It took approximately 13 seconds for me, and everyone in attendance, to discover that I had no natural ability at Ultimate. After repeatedly dropping easy catches and frequently hucking unstable, wayward passes which my teammates had no chance of catching; my pre-session visions of innate Ultimate talent were cruelly dashed on Jericho turf field.
Fortunately, the UBC Ultimate club members were thoroughly accommodating. They accepted my many shortcomings and made me feel very welcome. The players’ response to my performance was, in many ways, the antithesis of that of our Video Editor, Tim Hoggan, who found my attempts to play Ultimate relentlessly entertaining. I, with my limited knowledge of the sport, was incredibly impressed by the level of the men’s team that I practiced with, yet I was surprised to discover that this was only the B team.
“We have two parts: a competitive "A Team" for both men and women that compete against US schools for a place in the US Ultimate Association National Championships,” said club secretary Alex Hackney.
“The second part of the club is a less competitive "B Team" that attends tournaments in the Pacific Northwest.”
The A team is well-ranked, but costs more than the B team as players have to cover travel, hotel and tournament costs. However, to join the club itself costs only $15 so practice and expertise are accessible to almost anyone that wants to try their hand at the game.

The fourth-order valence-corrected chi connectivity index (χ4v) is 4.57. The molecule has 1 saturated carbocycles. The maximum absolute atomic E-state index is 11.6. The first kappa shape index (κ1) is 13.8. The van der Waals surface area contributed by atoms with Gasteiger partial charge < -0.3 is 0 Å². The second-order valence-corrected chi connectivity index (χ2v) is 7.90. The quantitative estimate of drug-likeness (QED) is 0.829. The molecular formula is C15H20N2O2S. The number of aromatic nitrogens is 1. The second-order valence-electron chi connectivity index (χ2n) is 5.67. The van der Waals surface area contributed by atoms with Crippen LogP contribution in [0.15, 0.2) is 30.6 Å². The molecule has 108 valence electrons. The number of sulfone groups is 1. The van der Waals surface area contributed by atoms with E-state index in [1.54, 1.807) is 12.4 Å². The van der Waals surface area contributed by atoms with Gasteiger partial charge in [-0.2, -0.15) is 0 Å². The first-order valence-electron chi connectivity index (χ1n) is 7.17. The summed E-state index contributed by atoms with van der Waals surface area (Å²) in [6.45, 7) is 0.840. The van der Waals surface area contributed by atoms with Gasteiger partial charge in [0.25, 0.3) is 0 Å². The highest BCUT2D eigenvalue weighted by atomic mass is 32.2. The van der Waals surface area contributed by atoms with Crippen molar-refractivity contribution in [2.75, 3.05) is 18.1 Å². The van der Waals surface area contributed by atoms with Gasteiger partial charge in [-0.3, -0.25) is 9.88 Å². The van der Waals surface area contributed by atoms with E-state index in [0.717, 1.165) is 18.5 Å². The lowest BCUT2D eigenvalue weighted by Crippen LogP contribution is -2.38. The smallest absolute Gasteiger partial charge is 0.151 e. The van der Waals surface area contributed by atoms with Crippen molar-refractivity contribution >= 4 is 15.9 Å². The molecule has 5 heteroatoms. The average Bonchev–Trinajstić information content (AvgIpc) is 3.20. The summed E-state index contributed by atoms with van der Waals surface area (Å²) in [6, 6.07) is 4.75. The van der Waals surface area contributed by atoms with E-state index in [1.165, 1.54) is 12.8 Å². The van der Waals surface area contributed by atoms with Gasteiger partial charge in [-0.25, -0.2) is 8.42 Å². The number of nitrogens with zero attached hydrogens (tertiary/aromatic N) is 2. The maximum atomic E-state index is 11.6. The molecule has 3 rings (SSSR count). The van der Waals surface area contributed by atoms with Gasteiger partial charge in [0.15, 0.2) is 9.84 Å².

This structure allows anyone to play, even someone as terrible as myself, and gain skills. Players who develop well then have the option to commit themselves yet further and play at a higher level.
The session that I attended consisted of a gentle warm-up, before several drills, mainly focused on beating you ‘check’ to pass to a teammate. After several other technical drills that I embarrassed myself in with alarming regularity, we moved into some small-sided games. Here the talent of those at the session were very visible. Fantastically accurate passes, as well as well-timed catches were all the rage. I did manage to ruin an excellent move from my team by fumbling an easy catch in the end zone, but, in my mind at least, I redeemed myself by catching a later one. Ten points to Gryffindor.
The evening was thoroughly enjoyable. Despite not having any skill, I felt welcome: the players that I trained with had an excellent sense of humour and I got the impression that any new player would be given a good chance to play and improve.
Check out our previous instalment of Ciaran goes clubbing: Ubyssey editor tries fencing.